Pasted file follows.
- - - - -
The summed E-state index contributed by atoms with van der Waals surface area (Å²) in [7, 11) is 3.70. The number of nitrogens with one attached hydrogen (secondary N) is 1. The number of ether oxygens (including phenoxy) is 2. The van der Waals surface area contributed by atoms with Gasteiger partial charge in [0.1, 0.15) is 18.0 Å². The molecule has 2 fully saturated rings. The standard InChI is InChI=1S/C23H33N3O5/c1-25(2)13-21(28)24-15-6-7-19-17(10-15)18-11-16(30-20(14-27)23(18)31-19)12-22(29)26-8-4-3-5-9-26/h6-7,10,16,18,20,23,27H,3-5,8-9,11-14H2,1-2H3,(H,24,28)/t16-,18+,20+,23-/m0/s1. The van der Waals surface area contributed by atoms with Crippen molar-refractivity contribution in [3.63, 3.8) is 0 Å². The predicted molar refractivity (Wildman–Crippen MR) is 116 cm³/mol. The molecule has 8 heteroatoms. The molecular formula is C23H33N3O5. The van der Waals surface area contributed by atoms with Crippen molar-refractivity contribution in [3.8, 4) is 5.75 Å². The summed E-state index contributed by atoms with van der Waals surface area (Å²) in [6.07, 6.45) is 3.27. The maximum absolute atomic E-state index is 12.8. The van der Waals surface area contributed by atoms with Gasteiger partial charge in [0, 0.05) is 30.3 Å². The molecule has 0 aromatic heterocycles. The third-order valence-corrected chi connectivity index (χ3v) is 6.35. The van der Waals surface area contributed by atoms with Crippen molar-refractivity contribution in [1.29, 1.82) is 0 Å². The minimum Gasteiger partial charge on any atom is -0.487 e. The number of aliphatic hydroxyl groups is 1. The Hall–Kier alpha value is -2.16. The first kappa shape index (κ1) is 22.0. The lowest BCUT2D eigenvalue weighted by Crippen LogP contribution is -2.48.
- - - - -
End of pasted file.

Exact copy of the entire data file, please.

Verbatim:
The summed E-state index contributed by atoms with van der Waals surface area (Å²) in [7, 11) is 3.70. The number of nitrogens with one attached hydrogen (secondary N) is 1. The number of ether oxygens (including phenoxy) is 2. The van der Waals surface area contributed by atoms with Gasteiger partial charge in [0.1, 0.15) is 18.0 Å². The molecule has 2 fully saturated rings. The standard InChI is InChI=1S/C23H33N3O5/c1-25(2)13-21(28)24-15-6-7-19-17(10-15)18-11-16(30-20(14-27)23(18)31-19)12-22(29)26-8-4-3-5-9-26/h6-7,10,16,18,20,23,27H,3-5,8-9,11-14H2,1-2H3,(H,24,28)/t16-,18+,20+,23-/m0/s1. The van der Waals surface area contributed by atoms with Crippen molar-refractivity contribution in [3.63, 3.8) is 0 Å². The predicted molar refractivity (Wildman–Crippen MR) is 116 cm³/mol. The molecule has 8 heteroatoms. The molecular formula is C23H33N3O5. The van der Waals surface area contributed by atoms with Crippen molar-refractivity contribution in [3.8, 4) is 5.75 Å². The summed E-state index contributed by atoms with van der Waals surface area (Å²) in [6.07, 6.45) is 3.27. The maximum absolute atomic E-state index is 12.8. The van der Waals surface area contributed by atoms with Gasteiger partial charge in [0, 0.05) is 30.3 Å². The molecule has 0 aromatic heterocycles. The third-order valence-corrected chi connectivity index (χ3v) is 6.35. The van der Waals surface area contributed by atoms with Crippen molar-refractivity contribution in [1.29, 1.82) is 0 Å². The minimum Gasteiger partial charge on any atom is -0.487 e. The number of aliphatic hydroxyl groups is 1. The Hall–Kier alpha value is -2.16. The first kappa shape index (κ1) is 22.0. The lowest BCUT2D eigenvalue weighted by Crippen LogP contribution is -2.48.